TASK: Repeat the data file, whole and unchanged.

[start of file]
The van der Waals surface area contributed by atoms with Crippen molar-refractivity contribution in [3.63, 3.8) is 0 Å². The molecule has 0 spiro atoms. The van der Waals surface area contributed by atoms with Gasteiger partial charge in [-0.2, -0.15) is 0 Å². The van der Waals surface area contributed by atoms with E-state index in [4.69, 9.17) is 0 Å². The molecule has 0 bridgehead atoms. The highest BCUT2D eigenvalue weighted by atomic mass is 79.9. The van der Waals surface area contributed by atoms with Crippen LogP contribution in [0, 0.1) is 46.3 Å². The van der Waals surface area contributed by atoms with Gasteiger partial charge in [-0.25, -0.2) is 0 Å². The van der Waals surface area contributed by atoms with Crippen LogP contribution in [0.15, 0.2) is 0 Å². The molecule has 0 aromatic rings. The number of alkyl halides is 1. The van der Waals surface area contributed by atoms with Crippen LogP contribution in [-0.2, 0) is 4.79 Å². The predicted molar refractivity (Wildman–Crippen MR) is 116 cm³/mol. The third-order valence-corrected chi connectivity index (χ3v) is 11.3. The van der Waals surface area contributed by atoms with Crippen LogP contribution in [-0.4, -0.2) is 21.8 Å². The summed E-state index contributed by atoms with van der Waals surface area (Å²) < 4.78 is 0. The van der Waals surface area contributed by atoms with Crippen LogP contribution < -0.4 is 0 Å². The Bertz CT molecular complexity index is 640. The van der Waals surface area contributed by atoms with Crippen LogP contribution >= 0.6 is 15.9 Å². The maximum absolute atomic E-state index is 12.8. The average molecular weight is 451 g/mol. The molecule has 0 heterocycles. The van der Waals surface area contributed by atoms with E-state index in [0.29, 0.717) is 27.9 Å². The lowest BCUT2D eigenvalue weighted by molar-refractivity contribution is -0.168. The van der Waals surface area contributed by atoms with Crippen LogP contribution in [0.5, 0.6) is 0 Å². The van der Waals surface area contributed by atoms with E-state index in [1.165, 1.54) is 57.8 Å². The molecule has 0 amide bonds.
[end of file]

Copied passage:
The van der Waals surface area contributed by atoms with Crippen molar-refractivity contribution in [3.63, 3.8) is 0 Å². The molecule has 0 spiro atoms. The van der Waals surface area contributed by atoms with Gasteiger partial charge in [-0.2, -0.15) is 0 Å². The van der Waals surface area contributed by atoms with E-state index in [4.69, 9.17) is 0 Å². The molecule has 0 bridgehead atoms. The highest BCUT2D eigenvalue weighted by atomic mass is 79.9. The van der Waals surface area contributed by atoms with Crippen LogP contribution in [0, 0.1) is 46.3 Å². The van der Waals surface area contributed by atoms with Gasteiger partial charge in [-0.25, -0.2) is 0 Å². The van der Waals surface area contributed by atoms with Crippen LogP contribution in [0.15, 0.2) is 0 Å². The molecule has 0 aromatic rings. The number of alkyl halides is 1. The van der Waals surface area contributed by atoms with Crippen LogP contribution in [-0.2, 0) is 4.79 Å². The predicted molar refractivity (Wildman–Crippen MR) is 116 cm³/mol. The third-order valence-corrected chi connectivity index (χ3v) is 11.3. The van der Waals surface area contributed by atoms with Crippen LogP contribution in [-0.4, -0.2) is 21.8 Å². The summed E-state index contributed by atoms with van der Waals surface area (Å²) < 4.78 is 0. The van der Waals surface area contributed by atoms with Crippen LogP contribution < -0.4 is 0 Å². The Bertz CT molecular complexity index is 640. The van der Waals surface area contributed by atoms with Crippen LogP contribution >= 0.6 is 15.9 Å². The maximum absolute atomic E-state index is 12.8. The average molecular weight is 451 g/mol. The molecule has 0 heterocycles. The van der Waals surface area contributed by atoms with E-state index in [0.29, 0.717) is 27.9 Å². The lowest BCUT2D eigenvalue weighted by molar-refractivity contribution is -0.168. The van der Waals surface area contributed by atoms with Crippen LogP contribution in [0.5, 0.6) is 0 Å². The van der Waals surface area contributed by atoms with E-state index in [1.165, 1.54) is 57.8 Å². The molecule has 0 amide bonds.